The U.S. mainstream media’s near universal demonization of Syrian President Bashar al-Assad and Russian President Vladimir Putin – along with similar hatred directed toward Iran and Hezbollah – has put the world on a path toward World War III.

Ironically, the best hope for averting a dangerous escalation into a global conflict is to rely on Assad, Putin, Iran and Hezbollah to show restraint in the face of illegal military attacks by the United States and its Mideast allies inside Syria.

In other words, after the U.S. military has bombed Syrian government forces on their own territory and shot down a Syrian warplane on Sunday – and after Israel has launched its own strikes inside Syria and after Saudi Arabia and its Gulf allies have financed and armed jihadists to overthrow Assad – it is now up to the Syrian government and its allies to turn the other cheek.

Of course, there is also a danger that comes from such self-control, in that it may encourage the aggressors to test the limits even further, seeing restraint as an acceptance of their impunity and a reason to ignore whatever warnings are issued and red lines drawn.

Indeed, if you follow The New York Times, The Washington Post, The Wall Street Journal and other big U.S. news outlets, perhaps the most striking groupthink that they all share is that the U.S. government and its allies have the right to intervene militarily anywhere in the world. Their slogan could be summed up as: “International law – that’s for the other guy!”

In this upside-down world of American hegemony, Assad becomes the “aggressor” when he seeks to regain control of Syrian territory against armed insurgents, dominated by Al Qaeda and Islamic State (ISIS), or when he protests the invasion of Syrian territory by foreign forces.

When Assad legally seeks help from Russia and Iran to defeat these foreign-armed and foreign-backed jihadists, the U.S. mainstream media and politicians treat his alliances as improper and troublemaking. Yet, the uninvited interventions into Syria by the United States and its various allies, including Turkey and Israel, are treated as normal and expected.

Demanding Escalation

The preponderance of U.S. media criticism about U.S. policy in Syria comes from neoconservatives and liberal interventionists who have favored a much more ambitious and vigorous “regime change” war, albeit cloaked in prettier phrases such as “safe zones” and “no-fly zones.”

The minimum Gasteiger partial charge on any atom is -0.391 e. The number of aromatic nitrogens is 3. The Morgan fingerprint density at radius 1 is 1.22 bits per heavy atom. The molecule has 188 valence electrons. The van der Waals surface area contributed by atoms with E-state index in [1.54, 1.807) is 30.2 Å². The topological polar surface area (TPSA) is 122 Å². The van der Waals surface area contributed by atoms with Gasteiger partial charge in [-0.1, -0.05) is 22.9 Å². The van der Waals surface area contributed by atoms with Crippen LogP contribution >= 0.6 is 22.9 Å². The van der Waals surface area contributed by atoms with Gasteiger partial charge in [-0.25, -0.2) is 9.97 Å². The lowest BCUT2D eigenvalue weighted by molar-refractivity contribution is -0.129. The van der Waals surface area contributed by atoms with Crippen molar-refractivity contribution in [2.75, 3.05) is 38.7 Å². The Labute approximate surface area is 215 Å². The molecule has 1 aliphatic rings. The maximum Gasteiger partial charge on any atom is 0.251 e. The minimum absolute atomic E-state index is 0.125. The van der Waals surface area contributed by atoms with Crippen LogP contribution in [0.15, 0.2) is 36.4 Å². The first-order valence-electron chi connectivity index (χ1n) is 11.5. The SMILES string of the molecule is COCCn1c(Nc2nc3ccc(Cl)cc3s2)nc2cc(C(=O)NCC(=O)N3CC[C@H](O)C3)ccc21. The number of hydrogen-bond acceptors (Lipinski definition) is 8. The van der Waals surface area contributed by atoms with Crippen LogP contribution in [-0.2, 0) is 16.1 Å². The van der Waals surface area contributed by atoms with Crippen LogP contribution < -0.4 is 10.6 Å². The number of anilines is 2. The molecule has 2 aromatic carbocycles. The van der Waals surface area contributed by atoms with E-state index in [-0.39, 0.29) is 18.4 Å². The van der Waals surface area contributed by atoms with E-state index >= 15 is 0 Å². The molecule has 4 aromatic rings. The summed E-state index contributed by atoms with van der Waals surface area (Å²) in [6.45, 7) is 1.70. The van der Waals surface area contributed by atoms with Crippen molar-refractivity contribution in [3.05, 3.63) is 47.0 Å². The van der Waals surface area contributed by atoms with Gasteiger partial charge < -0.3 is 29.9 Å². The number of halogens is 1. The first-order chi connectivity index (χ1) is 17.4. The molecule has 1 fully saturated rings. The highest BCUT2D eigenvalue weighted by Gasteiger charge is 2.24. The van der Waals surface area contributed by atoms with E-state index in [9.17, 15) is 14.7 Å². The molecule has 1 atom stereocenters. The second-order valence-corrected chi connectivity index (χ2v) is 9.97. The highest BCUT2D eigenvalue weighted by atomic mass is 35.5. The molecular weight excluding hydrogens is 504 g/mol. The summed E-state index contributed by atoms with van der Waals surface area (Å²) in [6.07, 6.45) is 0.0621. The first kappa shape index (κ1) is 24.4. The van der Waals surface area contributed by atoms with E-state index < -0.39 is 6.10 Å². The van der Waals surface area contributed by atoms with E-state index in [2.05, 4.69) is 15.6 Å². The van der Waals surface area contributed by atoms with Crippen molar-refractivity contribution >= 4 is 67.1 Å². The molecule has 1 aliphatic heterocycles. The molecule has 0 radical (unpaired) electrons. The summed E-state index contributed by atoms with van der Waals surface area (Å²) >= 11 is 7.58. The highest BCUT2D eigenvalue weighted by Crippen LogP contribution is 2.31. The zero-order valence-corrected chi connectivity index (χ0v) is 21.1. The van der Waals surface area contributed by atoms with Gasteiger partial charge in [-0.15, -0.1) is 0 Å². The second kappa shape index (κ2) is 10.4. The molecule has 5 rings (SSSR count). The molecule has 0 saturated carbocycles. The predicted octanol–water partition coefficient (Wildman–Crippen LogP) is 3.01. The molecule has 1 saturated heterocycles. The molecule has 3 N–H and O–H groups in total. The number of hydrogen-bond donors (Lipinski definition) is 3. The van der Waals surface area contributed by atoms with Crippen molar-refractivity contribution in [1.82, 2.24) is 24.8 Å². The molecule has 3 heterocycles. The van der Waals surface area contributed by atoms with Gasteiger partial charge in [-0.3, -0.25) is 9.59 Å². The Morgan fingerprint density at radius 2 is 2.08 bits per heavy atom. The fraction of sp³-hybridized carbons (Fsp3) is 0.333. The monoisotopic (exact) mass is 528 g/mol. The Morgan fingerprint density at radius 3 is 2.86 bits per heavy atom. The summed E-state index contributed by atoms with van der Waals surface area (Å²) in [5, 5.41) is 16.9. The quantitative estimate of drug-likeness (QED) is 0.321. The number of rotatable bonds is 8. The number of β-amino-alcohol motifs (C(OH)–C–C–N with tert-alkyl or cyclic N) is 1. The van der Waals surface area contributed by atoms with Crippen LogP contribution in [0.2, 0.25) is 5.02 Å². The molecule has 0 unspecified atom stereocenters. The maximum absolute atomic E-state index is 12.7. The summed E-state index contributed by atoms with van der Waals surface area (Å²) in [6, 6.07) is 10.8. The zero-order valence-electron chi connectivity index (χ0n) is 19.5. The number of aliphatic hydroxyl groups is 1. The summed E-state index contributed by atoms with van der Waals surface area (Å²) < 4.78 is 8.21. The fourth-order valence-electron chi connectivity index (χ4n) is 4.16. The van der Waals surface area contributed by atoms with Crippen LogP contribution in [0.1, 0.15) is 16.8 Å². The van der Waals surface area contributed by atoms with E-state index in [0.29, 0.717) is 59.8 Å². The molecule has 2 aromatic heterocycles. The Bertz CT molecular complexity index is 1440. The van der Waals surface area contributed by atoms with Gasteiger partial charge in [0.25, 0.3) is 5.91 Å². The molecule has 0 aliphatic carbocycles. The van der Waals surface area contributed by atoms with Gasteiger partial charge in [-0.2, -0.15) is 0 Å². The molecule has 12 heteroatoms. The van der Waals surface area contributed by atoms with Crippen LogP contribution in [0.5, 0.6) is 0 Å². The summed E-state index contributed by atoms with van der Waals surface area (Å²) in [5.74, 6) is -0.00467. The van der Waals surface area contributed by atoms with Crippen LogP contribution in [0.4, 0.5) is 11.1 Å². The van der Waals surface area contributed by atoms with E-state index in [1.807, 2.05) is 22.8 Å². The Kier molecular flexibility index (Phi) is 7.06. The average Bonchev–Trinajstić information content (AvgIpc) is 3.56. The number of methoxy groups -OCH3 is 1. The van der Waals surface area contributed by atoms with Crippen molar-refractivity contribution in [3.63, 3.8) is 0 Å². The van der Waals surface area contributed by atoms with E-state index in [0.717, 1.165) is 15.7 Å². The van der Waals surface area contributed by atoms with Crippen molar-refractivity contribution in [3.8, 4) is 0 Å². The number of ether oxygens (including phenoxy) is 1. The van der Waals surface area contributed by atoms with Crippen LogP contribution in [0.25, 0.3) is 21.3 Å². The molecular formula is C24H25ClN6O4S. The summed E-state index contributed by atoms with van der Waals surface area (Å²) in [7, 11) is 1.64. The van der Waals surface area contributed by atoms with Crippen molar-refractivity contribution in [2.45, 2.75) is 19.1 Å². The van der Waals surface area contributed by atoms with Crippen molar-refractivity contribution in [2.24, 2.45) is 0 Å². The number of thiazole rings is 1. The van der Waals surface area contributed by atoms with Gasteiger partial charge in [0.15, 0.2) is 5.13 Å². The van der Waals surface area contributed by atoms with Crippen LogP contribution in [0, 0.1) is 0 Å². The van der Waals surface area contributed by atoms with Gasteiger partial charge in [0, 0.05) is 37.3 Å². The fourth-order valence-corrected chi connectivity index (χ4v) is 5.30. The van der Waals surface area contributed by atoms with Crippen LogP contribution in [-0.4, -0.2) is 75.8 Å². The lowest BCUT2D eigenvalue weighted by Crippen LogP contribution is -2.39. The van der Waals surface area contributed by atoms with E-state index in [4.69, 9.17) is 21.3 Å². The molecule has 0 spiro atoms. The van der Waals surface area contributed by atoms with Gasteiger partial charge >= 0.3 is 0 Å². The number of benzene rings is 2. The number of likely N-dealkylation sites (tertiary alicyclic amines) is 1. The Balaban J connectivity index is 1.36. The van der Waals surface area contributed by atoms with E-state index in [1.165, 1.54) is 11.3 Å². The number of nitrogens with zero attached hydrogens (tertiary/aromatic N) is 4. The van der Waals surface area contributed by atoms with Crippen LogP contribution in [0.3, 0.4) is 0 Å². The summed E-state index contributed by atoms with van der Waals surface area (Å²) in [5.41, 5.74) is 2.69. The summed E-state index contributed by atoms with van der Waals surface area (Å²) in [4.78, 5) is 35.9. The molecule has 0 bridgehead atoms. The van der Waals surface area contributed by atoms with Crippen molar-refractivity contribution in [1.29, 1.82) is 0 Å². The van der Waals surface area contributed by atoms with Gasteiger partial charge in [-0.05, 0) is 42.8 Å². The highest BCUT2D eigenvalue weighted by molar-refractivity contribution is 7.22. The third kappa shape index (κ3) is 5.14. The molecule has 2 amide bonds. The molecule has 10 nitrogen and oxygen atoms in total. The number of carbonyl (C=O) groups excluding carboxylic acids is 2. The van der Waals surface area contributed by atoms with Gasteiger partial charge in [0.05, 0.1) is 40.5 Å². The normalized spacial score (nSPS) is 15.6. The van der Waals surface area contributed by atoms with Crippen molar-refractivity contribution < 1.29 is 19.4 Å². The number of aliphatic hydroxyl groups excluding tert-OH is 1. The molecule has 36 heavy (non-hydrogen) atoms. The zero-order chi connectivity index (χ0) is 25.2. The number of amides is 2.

Nikki Haley, United States Permanent Representative
to the UN, addresses the Security Council’s
meeting on the situation in Syria on
April 27, 2017 (UN Photo)
So, you have Tuesday’s Wall Street Journal editorial, which praises Sunday’s U.S. shoot-down of a Syrian military plane because it allegedly was dropping bombs “near” one of the U.S.-backed rebel groups – though the Syrians say they were targeting an Islamic State position.

Although it was the U.S. that shot down the Syrian plane over Syria, the Journal’s editorial portrays the Russians and Syrians as the hotheads for denouncing the U.S. attack as a provocation and warning that similar air strikes will not be tolerated.

In response, the Journal’s neocon editors called for more U.S. military might hurled against Syria and Russia: “The risk of escalation is real, but this isn’t a skirmish the U.S. can easily avoid. Mr. Assad and his allies in Moscow and Tehran know that ISIS’s days are numbered. They want to assert control over as much territory as possible in the interim, and that means crushing the SDF [the U.S.-backed Syrian Democratic Forces].

“The Russian threat on Monday to target with anti-aircraft missiles any U.S. aircraft flying west of the Euphrates River in Syria is part of the same intimidation strategy. Russia also suspended a hotline between the two armed forces designed to reduce the risk of a military mistake. Iran, which arms and assists Mr. Assad on the ground, vowed further Syrian regime attacks against SDF, all but daring U.S. planes to respond amid the Russian threat.

“The White House and Pentagon reacted with restraint on Monday, calling for a de-escalation and open lines of communication. But if Syria and its allies are determined to escalate, the U.S. will either have to back down or prepare a more concerted effort to protect its allies and now U.S. aircraft.

“This is a predicament President Obama put the U.S. in when his Syrian abdication created an opening for Vladimir Putin to intervene. Had the U.S. established a no-fly or other safe zone to protect refugees, the Kremlin might have been more cautious.”

As senior U.S. commanders have explained, however, the notion of a sweet-sounding “no-fly or other safe zone” would require a massive U.S. military campaign inside Syria that would devastate government forces and result in thousands of civilian deaths because many air defenses are located in urban areas. It also could lead to a victory for Al Qaeda and/or its spinoff, Islamic State, a grisly fate for most Syrians.

Propaganda Value